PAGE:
Wednesday, December 10, 2014

Diffuse Large B-cell Lymphoma with Myc rearrangement

My pathalogy report came back from Vanderbilt today. My Diffuse Large B-cell Lymphoma (DLBCL) is positive for "Myc." The NP pronounce it "Mick." This is known as a "Myc rearrangement." I don't know what that is, but I do know—after researching today—what that means.

Like what happened with the leukemia, a Myc rearrangement attached to DLBCL had a terrible prognosis just 3 or 4 years ago. It's great now.

Apparently, back in the ancient days of 2011 and 2012, all DLBCL diagnoses were treated with a regiment called R-CHOP. The letters stand for the names of 5 chemotherapies used. Except Prednisone, which is taken as a pill, all the chemos are administered in one day, then the patient goes home for 3 weeks, and 6 rounds are given.

With that regimen, 77% of DLBCL patients with Myc rearrangement died within 4 years. Now, though, they use a regimen called EPOCH-R, which stands for 6 chemo drugs, several of them the same as R-CHOP. As a result, right now it looks like 77% are surviving. The latest study came out just day before yesterday!

My first round was R-CHOP because pathology reports weren't back yet. From now on, though, I get EPOCH-R, which will require 5 days inpatient, including 96 straight hours of infusions. Five rounds to go.

Keep in mind that a 77% chance of survival seems "epic" (pun on EPOCH) to me. With leukemia, which also had a long name and a 5-letter acronym (BPDCN, see tabs above), what I found at first was 0% (zero!) chance of survival. Fortunately, that information was 2 or 3 years old, and it turned out I had a 20-25% chance of survival. Whew, much better!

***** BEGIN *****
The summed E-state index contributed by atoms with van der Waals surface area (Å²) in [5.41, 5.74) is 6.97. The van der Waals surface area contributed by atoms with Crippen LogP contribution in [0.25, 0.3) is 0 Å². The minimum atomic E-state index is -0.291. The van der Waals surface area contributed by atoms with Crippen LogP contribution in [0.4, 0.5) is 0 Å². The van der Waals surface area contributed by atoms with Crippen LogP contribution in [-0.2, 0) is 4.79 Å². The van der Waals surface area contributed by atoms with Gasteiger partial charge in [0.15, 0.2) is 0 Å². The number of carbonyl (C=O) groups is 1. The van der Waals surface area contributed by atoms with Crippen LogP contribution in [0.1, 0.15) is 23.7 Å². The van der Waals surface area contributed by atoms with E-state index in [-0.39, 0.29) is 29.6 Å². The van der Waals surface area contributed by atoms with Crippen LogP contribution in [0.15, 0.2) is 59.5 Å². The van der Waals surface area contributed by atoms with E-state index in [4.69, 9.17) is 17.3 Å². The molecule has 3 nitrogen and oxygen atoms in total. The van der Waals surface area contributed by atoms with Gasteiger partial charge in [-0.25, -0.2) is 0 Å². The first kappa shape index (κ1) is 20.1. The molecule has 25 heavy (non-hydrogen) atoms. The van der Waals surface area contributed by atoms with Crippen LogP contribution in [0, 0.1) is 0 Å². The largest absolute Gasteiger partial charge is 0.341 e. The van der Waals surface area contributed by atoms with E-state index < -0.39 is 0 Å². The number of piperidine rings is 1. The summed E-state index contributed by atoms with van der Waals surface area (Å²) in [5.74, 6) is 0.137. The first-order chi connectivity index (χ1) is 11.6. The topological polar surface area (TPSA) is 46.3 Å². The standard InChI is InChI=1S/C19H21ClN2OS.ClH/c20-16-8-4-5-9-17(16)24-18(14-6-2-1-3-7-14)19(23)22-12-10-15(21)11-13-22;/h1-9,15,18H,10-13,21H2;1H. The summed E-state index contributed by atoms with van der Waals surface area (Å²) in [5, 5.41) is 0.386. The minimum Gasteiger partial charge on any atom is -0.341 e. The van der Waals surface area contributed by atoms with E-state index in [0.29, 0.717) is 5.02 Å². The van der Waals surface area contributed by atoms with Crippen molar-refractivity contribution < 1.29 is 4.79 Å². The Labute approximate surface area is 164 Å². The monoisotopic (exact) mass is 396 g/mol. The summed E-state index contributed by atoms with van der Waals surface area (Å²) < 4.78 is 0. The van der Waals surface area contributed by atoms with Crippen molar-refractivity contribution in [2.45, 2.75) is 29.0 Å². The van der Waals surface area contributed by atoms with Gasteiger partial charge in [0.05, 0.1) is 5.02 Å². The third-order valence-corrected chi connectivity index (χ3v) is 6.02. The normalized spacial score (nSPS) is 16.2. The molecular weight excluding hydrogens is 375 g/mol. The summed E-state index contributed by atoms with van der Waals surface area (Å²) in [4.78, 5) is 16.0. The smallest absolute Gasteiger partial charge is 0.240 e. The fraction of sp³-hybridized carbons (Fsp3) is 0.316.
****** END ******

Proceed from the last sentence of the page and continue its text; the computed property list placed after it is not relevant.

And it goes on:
So for leukemia, I was pretty convinced God told me I wasn't going to die. My faith was shaken when I found out my odds of survival were zero. It was easier for me to believe God was in control of a 1% chance situation. Somehow the concrete "You're going to die" was more frightening.

I have no such promise this time, but the church tells me that they still need me, so I'm pretty confident God will grant their desire.

There was a Christian from around AD 200 who said, "Our goal in this life is to get out of it as fast as we can." If we give ourselves fully to God, then we can expect there to be a lot of suffering in this world. We'll be looking forward to departing and being with King Jesus, which is far better.

Some of you may not realize that's the Christian path. Philippians 1:29 tells us that we have been "granted on behalf of Christ," not only to believe in him, but to suffer for his sake. James 1 tells us to rejoice in suffering, and Romans 5 assumes we rejoice in suffering.

A long time ago, before I found out that you can't just "name it and claim it" with God, I attended charismatic churches. We all wanted to pray until our building shook, like the Bible says happened in Jerusalem (Acts 4). We wanted to pray and praise till an earthquake happened, like what happened to Paul and Silas in Acts 16.

It never happened, but I found the missing ingredient over the last 3-1/2 years. Suffering. In both those instances mentioned in the last paragraph, there was intense suffering involved. Try praying and praising when you're in agony. People take notice. Things happen.